Make a Difference, Adopt a Shelter Pet
If you're thinking about getting a new pet, consider going to an animal shelter to find that new family member. There are about 3,500 shelters in the United States that serve an estimated 5 to 7 million homeless animals, according to the American Society for the Prevention of Cruelty to Animals.
Why adopt from a shelter?
• You will make a pet happy. By adopting from a private humane society or animal shelter, breed rescue group, or the local animal control agency, you'll help a homeless pet find a new home.
• You will receive a healthy pet. Most shelters follow strict medical protocols including examinations when pets come in and vaccinations before they leave. In addition to medical care, shelters also screen animals for specific temperaments and behaviors to match each pet with the perfect family. Animal shelters have happy, healthy pets just waiting for someone to take them home.
• You will support your community and save money at the same time. Adopting from an animal shelter is usually less expensive, as your local shelter will just ask for a moderate adoption fee that will mainly cover basic routine medical care costs. Shelter pets are also usually already spayed or neutered and vaccinated. Finally, you help promote responsible pet ownership through your community.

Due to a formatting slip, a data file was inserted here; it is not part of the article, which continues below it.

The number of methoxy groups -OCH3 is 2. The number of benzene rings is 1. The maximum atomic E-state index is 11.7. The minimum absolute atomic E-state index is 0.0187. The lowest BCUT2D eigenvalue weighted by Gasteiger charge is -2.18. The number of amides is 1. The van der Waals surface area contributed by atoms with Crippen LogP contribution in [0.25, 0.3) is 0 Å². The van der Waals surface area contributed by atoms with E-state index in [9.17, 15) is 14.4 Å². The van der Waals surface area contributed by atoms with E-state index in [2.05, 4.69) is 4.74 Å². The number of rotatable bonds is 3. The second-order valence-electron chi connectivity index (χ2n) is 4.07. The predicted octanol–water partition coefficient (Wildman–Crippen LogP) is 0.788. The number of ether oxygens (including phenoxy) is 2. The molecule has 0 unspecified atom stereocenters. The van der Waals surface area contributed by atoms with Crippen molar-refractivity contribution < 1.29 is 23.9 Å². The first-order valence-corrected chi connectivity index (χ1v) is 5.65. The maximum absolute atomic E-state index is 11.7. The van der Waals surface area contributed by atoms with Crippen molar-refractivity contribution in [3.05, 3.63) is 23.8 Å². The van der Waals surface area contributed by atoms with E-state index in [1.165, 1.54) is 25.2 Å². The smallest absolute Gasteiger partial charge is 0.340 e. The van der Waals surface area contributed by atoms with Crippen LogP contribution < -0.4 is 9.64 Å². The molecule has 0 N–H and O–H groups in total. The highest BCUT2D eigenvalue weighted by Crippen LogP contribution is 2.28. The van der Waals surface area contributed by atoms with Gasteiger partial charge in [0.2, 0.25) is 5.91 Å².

Questions to ask
When you visit an animal shelter, ask the staff some key questions. Ask about:
• The pet's history - Find out as much as you can about the pet's background. Was it a stray or given up by its owner? Did it come from a loving home? Did it live with other pets or with children?
• Medical and behavioral assessments - Find out what evaluations have been done and what lifestyle would suit it best. Ask about the pet's interaction with the staff, and what their impressions are.
• The adoption timeline and process - Some shelters will let you take an animal home right away, while others take a slower approach. Find out what to expect up front.
• Spaying/neutering - Most shelters have policies to make sure that animals leave spayed or neutered. Some take care of this before the animals are available for adoption. Others schedule the procedure when the animal goes home and either finalize the adoption once it is performed, or refund the spay/neuter deposit once proof is provided.